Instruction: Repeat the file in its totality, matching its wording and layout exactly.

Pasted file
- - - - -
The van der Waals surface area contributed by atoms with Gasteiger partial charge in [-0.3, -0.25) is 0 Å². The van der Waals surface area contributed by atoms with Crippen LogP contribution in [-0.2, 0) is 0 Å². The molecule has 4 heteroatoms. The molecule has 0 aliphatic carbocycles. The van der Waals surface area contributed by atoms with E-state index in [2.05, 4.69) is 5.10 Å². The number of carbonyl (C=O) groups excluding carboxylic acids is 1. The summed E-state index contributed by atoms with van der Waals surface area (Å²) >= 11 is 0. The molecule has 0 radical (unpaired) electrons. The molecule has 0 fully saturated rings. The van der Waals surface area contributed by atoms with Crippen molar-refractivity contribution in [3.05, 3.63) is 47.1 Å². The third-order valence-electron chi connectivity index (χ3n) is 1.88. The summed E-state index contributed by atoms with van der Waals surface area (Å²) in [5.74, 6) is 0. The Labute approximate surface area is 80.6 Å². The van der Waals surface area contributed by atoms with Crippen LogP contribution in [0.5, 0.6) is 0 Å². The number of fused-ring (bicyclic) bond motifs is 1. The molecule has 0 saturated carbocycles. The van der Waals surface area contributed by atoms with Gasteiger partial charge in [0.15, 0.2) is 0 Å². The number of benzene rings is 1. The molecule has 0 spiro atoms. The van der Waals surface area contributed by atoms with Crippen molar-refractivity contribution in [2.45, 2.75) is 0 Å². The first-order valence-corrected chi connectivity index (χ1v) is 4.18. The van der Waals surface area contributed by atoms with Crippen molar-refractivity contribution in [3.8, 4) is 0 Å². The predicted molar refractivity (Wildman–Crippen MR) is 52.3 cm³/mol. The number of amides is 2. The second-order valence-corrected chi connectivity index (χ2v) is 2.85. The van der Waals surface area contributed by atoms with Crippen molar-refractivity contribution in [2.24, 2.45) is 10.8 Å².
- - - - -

The van der Waals surface area contributed by atoms with Gasteiger partial charge in [-0.3, -0.25) is 0 Å². The van der Waals surface area contributed by atoms with Crippen LogP contribution in [-0.2, 0) is 0 Å². The molecule has 4 heteroatoms. The molecule has 0 aliphatic carbocycles. The van der Waals surface area contributed by atoms with E-state index in [2.05, 4.69) is 5.10 Å². The number of carbonyl (C=O) groups excluding carboxylic acids is 1. The summed E-state index contributed by atoms with van der Waals surface area (Å²) >= 11 is 0. The molecule has 0 radical (unpaired) electrons. The molecule has 0 fully saturated rings. The van der Waals surface area contributed by atoms with Crippen molar-refractivity contribution in [3.05, 3.63) is 47.1 Å². The third-order valence-electron chi connectivity index (χ3n) is 1.88. The summed E-state index contributed by atoms with van der Waals surface area (Å²) in [5.74, 6) is 0. The Labute approximate surface area is 80.6 Å². The van der Waals surface area contributed by atoms with Crippen LogP contribution in [0.5, 0.6) is 0 Å². The number of fused-ring (bicyclic) bond motifs is 1. The molecule has 0 saturated carbocycles. The van der Waals surface area contributed by atoms with Gasteiger partial charge in [0.15, 0.2) is 0 Å². The number of benzene rings is 1. The molecule has 0 spiro atoms. The van der Waals surface area contributed by atoms with Crippen molar-refractivity contribution in [2.45, 2.75) is 0 Å². The first-order valence-corrected chi connectivity index (χ1v) is 4.18. The van der Waals surface area contributed by atoms with Crippen molar-refractivity contribution in [3.8, 4) is 0 Å². The predicted molar refractivity (Wildman–Crippen MR) is 52.3 cm³/mol. The number of amides is 2. The second-order valence-corrected chi connectivity index (χ2v) is 2.85. The van der Waals surface area contributed by atoms with Crippen molar-refractivity contribution in [2.24, 2.45) is 10.8 Å².